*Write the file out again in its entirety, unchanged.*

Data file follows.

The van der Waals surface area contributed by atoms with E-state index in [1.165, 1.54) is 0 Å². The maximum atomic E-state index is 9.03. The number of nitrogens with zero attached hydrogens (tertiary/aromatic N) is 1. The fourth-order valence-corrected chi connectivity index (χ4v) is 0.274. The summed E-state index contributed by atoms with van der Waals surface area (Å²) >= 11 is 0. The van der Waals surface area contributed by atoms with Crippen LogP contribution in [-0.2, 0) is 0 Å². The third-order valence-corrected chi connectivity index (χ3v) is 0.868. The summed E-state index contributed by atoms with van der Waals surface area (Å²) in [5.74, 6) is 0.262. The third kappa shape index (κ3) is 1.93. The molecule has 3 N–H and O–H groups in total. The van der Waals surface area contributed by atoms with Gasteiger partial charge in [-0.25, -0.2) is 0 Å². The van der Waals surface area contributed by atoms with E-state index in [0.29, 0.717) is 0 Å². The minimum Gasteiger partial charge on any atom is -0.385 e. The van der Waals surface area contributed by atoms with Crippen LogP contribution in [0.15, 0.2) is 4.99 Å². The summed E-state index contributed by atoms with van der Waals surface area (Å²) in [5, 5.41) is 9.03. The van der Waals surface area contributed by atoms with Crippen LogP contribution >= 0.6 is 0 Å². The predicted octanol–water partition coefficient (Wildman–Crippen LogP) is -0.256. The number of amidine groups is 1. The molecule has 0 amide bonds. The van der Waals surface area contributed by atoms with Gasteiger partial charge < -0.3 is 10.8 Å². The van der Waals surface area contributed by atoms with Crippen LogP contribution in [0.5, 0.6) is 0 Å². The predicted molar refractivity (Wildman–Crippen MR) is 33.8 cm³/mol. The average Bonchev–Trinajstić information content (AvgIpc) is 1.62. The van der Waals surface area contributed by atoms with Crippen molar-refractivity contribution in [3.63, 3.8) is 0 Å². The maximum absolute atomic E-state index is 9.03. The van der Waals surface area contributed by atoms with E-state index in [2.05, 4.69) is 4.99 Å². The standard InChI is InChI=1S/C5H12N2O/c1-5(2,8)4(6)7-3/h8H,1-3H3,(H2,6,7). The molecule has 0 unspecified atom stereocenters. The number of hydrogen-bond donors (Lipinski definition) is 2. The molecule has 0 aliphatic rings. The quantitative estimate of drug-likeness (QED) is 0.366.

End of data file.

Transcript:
The van der Waals surface area contributed by atoms with E-state index in [1.165, 1.54) is 0 Å². The maximum atomic E-state index is 9.03. The number of nitrogens with zero attached hydrogens (tertiary/aromatic N) is 1. The fourth-order valence-corrected chi connectivity index (χ4v) is 0.274. The summed E-state index contributed by atoms with van der Waals surface area (Å²) >= 11 is 0. The van der Waals surface area contributed by atoms with Crippen LogP contribution in [-0.2, 0) is 0 Å². The third-order valence-corrected chi connectivity index (χ3v) is 0.868. The summed E-state index contributed by atoms with van der Waals surface area (Å²) in [5.74, 6) is 0.262. The third kappa shape index (κ3) is 1.93. The molecule has 3 N–H and O–H groups in total. The van der Waals surface area contributed by atoms with Gasteiger partial charge in [-0.25, -0.2) is 0 Å². The van der Waals surface area contributed by atoms with E-state index in [0.29, 0.717) is 0 Å². The minimum Gasteiger partial charge on any atom is -0.385 e. The van der Waals surface area contributed by atoms with Crippen LogP contribution in [0.15, 0.2) is 4.99 Å². The summed E-state index contributed by atoms with van der Waals surface area (Å²) in [5, 5.41) is 9.03. The van der Waals surface area contributed by atoms with Crippen LogP contribution >= 0.6 is 0 Å². The predicted octanol–water partition coefficient (Wildman–Crippen LogP) is -0.256. The number of amidine groups is 1. The molecule has 0 amide bonds. The van der Waals surface area contributed by atoms with Gasteiger partial charge < -0.3 is 10.8 Å². The van der Waals surface area contributed by atoms with Crippen LogP contribution in [0.5, 0.6) is 0 Å². The predicted molar refractivity (Wildman–Crippen MR) is 33.8 cm³/mol. The average Bonchev–Trinajstić information content (AvgIpc) is 1.62. The van der Waals surface area contributed by atoms with Crippen molar-refractivity contribution in [3.63, 3.8) is 0 Å². The maximum absolute atomic E-state index is 9.03. The van der Waals surface area contributed by atoms with E-state index in [2.05, 4.69) is 4.99 Å². The standard InChI is InChI=1S/C5H12N2O/c1-5(2,8)4(6)7-3/h8H,1-3H3,(H2,6,7). The molecule has 0 unspecified atom stereocenters. The number of hydrogen-bond donors (Lipinski definition) is 2. The molecule has 0 aliphatic rings. The quantitative estimate of drug-likeness (QED) is 0.366.